Over 190,000 Richmonders made their way down to Brown’s Island on Friday, Saturday, and Sunday to take part in 2010’s Richmond Folk Festival. Take a look at some great images we captured while out and about enjoying the fun…
Archives: folk festival 2010
It’s here, the Richmond Folk Festival starts today! While our Folk Festival Guide has absolutely everything you need to know about making the most of this weekend, here’s a bare-bones breakdown of what to expect.
Don’t worry about the kids being bored at the Folk Festival this weekend! There is plenty for them to do, thanks to Genworth Financial and the Children’s Museum of Richmond.
With all that music-listening you’ll be doing this weekend, you’re sure to work up an appetite. The Richmond Folk Festival has 30 vendors ready to serve you some delicious goodies while you make the rounds on Brown’s Island, including some of your favorite Richmond restaurants. Take a look at some familiar faces you’ll be seeing at the festival and what they’ll be dishing out…
As our own Christ Bopst was part of the Richmond Folk Festival programming committee, we thought it only appropriate for him to share his list of the absolutely not-to-be-missed performers this year. Enjoy!
As if three days of music weren’t enough, the Richmond Folk Festival has also arranged for a series of films showcasing some of the cultures, traditions, and communities represented in this year’s festival to be shown at the Civil War Visitors Center throughout the weekend.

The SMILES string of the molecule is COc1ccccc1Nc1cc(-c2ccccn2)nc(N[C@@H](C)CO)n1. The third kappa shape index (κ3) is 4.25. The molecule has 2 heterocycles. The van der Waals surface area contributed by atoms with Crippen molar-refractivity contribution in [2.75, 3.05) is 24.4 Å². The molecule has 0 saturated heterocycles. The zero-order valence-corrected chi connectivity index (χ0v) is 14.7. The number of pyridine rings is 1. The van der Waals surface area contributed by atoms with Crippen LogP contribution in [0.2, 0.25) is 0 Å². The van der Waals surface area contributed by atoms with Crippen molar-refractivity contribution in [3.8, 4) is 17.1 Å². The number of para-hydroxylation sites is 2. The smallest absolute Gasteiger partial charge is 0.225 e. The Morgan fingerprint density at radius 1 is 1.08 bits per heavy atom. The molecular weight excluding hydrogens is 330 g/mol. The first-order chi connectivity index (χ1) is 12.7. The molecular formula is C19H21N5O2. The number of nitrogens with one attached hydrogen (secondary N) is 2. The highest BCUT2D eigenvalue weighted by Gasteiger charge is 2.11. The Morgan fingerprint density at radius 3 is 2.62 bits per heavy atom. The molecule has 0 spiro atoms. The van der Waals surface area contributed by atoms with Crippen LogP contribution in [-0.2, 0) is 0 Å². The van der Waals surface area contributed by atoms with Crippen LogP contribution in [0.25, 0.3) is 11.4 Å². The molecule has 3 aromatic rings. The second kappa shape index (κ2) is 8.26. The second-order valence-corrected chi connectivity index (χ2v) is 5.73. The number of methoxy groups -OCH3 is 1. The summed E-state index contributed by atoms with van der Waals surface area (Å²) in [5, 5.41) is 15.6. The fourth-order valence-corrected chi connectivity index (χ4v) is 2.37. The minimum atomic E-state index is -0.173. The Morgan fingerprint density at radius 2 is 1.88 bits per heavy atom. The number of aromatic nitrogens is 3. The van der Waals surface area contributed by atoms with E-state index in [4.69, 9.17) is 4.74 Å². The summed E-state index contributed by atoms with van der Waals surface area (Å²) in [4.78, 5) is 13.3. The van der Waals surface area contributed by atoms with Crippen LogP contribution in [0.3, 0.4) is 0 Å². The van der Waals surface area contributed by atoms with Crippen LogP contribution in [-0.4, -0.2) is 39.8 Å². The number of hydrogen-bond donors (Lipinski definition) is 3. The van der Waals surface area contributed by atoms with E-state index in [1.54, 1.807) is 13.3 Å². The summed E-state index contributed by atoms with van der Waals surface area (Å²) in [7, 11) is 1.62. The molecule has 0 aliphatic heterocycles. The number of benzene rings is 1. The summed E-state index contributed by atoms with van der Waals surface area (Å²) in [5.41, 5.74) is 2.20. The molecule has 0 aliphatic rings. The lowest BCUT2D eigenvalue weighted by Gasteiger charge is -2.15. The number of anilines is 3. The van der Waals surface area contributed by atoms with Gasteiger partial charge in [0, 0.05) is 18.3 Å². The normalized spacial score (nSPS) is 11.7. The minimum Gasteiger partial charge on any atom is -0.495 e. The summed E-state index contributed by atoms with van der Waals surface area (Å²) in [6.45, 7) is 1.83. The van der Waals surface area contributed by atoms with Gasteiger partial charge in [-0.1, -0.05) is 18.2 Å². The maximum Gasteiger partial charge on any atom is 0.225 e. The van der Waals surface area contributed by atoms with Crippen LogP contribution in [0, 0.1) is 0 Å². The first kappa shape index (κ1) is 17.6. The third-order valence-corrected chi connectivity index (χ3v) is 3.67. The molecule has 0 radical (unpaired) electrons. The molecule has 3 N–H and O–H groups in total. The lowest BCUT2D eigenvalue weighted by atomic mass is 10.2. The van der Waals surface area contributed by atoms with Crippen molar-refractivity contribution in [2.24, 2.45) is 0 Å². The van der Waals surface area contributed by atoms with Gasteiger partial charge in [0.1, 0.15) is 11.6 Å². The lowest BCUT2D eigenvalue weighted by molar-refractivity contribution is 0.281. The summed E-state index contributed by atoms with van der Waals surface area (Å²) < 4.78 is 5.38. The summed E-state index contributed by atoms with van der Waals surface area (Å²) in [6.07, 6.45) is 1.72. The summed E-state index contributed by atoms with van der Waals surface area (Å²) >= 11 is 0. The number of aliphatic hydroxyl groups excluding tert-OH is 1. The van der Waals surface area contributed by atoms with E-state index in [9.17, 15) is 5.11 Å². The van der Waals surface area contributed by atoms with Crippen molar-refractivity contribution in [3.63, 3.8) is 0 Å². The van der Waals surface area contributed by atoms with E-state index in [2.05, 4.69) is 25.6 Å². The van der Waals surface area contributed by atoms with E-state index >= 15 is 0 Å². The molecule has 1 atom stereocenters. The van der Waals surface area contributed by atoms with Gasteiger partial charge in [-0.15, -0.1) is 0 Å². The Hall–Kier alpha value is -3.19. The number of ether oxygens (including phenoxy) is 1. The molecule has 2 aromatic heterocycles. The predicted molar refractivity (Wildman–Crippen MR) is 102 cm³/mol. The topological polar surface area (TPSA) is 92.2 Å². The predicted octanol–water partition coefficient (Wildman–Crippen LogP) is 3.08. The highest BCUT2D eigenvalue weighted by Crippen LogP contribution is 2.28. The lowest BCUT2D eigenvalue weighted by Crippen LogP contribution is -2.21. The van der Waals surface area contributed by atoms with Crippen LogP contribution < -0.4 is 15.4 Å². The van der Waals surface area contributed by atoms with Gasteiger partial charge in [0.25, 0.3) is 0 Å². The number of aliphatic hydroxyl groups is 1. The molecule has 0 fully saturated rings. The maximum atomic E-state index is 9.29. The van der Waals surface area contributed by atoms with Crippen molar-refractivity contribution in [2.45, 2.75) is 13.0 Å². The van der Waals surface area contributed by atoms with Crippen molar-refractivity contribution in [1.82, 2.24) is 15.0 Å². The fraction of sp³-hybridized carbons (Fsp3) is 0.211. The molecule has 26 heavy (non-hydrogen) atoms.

Not sure of the best way to get to the Richmond Folk Festival (or where to park once you get there)? Have no fear, we’ve got the details.
Stretching from the Chesapeake Bay to the Appalachian Mountains, Virginia could be called one of the most culturally rich and diverse states in the country. The Richmond Folk Festival plans to highlight that richness once again with its Virginia Folklife Area, featuring performers and craftspeople representing all our state has to offer.
The Chesapeake Bay is famous for its blue crabs, which are harvested by using a trap known as a “crab pot.” Invented by Benjamin F. Lewis in the 1920s, patented in 1928, and perfected ten years later, the crab pot forever changed the way hard crabs are harvested on the Chesapeake Bay.
Drew Sturgis’s family can be traced back more than ten generations on the Eastern Shore of Virginia. At only twenty-one years of age, Drew is already regarded as one of the most gifted trappers on the Shore.